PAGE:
Where do the various exercises (Three Horizons, Future Wheel, etc.) on which the workshop you propose will be based, come from?
A part of the socio-environmental sciences is gradually turning towards “Futures Thinking”, i.e. (participatory) exercises and research on possible scenarios of what the future could look like. This allows participants to first focus on and then co-construct positive visions of the future they themselves want. Such an optimistic vision also contributes to a broader change in our daily lives, giving us a ‘purpose’ or ‘goal’ essentially. It also allows participants to cultivate a systematic thinking that brings together the environment, technology, politics, society, etc., hence deconstructing complexity.
How did your collaboration with this year’s Xarkis Festival come about? What is the purpose of your participation in the festival?
I was invited by founder and creative director Christina Skarpari, recognizing that socio-environmental sustainability is primarily a cultural issue. Through a series of interventions, networking and general consultation, my purpose is to explore the various ways that the Festival can become more inclusive and sustainable.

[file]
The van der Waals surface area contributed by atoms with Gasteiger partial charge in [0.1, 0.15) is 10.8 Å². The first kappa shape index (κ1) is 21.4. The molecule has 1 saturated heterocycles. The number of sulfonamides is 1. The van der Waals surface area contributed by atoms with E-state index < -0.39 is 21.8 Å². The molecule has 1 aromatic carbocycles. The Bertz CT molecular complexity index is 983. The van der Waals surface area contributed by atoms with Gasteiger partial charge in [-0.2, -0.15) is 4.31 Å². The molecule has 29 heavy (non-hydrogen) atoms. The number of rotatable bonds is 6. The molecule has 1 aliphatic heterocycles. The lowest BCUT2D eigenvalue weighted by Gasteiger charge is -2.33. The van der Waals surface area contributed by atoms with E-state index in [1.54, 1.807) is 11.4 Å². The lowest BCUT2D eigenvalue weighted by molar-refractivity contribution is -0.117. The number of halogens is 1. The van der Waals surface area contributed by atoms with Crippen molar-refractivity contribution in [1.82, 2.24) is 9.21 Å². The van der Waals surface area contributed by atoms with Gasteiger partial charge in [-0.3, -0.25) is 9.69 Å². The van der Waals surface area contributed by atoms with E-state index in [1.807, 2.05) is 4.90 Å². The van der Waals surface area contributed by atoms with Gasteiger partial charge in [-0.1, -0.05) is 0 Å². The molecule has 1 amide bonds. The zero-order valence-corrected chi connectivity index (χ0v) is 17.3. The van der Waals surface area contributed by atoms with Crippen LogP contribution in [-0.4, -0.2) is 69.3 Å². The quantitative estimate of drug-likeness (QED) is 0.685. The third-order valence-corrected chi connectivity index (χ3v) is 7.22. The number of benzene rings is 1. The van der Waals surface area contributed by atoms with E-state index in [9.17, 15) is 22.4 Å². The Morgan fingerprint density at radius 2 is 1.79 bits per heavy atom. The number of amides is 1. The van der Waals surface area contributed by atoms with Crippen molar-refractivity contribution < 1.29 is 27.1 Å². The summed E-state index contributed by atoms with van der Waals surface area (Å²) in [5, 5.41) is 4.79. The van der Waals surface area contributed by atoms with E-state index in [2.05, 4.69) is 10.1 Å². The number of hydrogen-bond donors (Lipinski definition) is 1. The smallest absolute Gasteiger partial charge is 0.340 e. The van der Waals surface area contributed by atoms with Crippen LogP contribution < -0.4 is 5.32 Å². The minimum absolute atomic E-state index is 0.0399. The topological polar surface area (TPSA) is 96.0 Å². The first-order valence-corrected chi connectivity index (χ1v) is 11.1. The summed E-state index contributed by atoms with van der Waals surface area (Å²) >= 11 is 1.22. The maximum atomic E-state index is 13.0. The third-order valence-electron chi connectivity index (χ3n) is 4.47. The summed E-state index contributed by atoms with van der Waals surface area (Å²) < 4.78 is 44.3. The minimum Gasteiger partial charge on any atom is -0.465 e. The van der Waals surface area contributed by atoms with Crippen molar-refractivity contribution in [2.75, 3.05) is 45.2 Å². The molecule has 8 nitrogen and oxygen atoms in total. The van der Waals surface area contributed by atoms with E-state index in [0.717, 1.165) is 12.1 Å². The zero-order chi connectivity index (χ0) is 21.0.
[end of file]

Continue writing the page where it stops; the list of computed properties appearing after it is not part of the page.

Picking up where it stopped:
In what ways do you think communities like Xarkis’ can contribute, if not to overall social reconstruction, at least to establishing a basis for cultivating dialogue, constructive disagreement and systematic thinking?
First of all, through their more direct participation in the public sphere; we must (re)cultivate a pedagogy that requires citizens to be more active. New directives from the European Union stipulate that citizens can now organise themselves into energy communities, and thus become co-producers and co-owners of clean energy projects. This is just one of many practical examples of collective participation. Social groups that have not been represented in the public sphere up until now must also be given the space to demand new policies.